The Northwest Chapter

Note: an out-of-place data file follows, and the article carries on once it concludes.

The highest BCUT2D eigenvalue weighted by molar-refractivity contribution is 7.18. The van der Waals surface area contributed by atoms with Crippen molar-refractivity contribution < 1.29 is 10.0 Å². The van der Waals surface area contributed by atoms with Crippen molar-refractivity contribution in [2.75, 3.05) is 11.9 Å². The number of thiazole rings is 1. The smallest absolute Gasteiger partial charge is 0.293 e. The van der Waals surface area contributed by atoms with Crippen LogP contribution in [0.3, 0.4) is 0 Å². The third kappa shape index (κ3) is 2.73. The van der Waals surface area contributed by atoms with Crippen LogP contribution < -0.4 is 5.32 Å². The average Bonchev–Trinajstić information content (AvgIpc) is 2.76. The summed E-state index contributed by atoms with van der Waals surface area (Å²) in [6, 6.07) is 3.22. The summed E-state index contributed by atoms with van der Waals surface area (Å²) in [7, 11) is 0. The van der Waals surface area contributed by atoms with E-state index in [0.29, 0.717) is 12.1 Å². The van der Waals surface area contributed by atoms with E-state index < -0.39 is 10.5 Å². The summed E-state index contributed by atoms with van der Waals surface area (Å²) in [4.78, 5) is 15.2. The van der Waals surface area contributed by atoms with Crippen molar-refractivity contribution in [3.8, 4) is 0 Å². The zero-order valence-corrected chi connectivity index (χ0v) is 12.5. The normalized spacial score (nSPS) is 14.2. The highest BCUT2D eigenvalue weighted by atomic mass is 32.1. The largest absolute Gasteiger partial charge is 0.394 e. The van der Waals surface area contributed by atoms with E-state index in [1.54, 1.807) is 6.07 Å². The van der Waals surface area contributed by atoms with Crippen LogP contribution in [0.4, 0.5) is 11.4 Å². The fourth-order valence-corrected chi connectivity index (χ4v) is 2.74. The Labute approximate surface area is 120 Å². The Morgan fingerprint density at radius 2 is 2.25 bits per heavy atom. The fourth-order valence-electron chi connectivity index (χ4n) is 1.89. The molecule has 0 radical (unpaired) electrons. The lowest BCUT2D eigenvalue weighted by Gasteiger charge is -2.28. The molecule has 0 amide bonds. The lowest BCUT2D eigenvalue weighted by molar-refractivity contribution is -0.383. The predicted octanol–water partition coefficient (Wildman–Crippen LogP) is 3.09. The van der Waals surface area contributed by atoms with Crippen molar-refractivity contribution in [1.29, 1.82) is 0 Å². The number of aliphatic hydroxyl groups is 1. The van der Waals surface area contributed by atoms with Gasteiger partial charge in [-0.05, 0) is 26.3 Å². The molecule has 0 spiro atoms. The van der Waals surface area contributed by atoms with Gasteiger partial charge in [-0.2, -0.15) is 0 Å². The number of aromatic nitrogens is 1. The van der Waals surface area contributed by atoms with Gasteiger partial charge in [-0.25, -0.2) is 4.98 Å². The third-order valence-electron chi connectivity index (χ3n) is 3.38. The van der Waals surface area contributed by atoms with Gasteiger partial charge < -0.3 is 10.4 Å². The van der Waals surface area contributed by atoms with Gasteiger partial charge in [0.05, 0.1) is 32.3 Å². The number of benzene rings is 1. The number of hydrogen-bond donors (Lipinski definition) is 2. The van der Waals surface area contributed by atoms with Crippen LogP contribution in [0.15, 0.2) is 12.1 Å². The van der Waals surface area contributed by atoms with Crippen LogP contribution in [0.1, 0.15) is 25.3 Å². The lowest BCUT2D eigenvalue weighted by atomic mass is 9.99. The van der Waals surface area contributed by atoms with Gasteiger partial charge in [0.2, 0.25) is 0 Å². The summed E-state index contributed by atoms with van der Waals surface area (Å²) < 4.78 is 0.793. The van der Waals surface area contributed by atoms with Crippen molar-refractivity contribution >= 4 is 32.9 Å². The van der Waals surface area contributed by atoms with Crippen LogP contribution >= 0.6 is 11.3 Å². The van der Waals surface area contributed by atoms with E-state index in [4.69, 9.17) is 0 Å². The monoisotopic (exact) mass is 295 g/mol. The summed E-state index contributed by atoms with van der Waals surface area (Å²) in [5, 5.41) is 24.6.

This feminine ﬁgure majestically walks with her left leg in front and the right one ﬂexed and back. A light Chiton falls to the woman’s ankles and adheres to her breasts and legs, contouring her curves. Meanwhile, a mantel is wrapped around the central part of her body. Originally, it was supposed to appear lifted above her head, blown by the wind. As a matter of fact, the statue represents the embodiment of sea breeze -a subject that was frequently used in ancient Greece to decorate temples. Especially on the acroterion statues, which usually adorned the top of the pediments. It is assumed that it is precisely an acroterion ﬁgure which was held as a role model for our statue, along with other Roman replicas -of which the majority were made in Pentelic marble and can be dated back to the 1st century AD. However, the original prototype can be found in Greece and is most likely done by the hands of an Attic sculptor who, inﬂuenced by Fidia, operated in the ﬁnal decades of the 5th century BC. With regards to the sculptures which adorned the pediments of the Parthenon, the famous sculptor from Athens experimented innovative plastic solutions in order to render the movements of the draperies and the lightness of the clothing into the marble. The fabric wraps around the female curves and enhances them, almost as if it were wet. For the ﬁrst time in the history of ancient art, the female curves are shown with their realistic nature. The statue of Aura, even though it is a Roman replica of later centuries, witnesses the grand artistic and cultural period that occurred in Athens in the 5th century BC; right after the victory against the Persians, and especially during the governing of Pericles.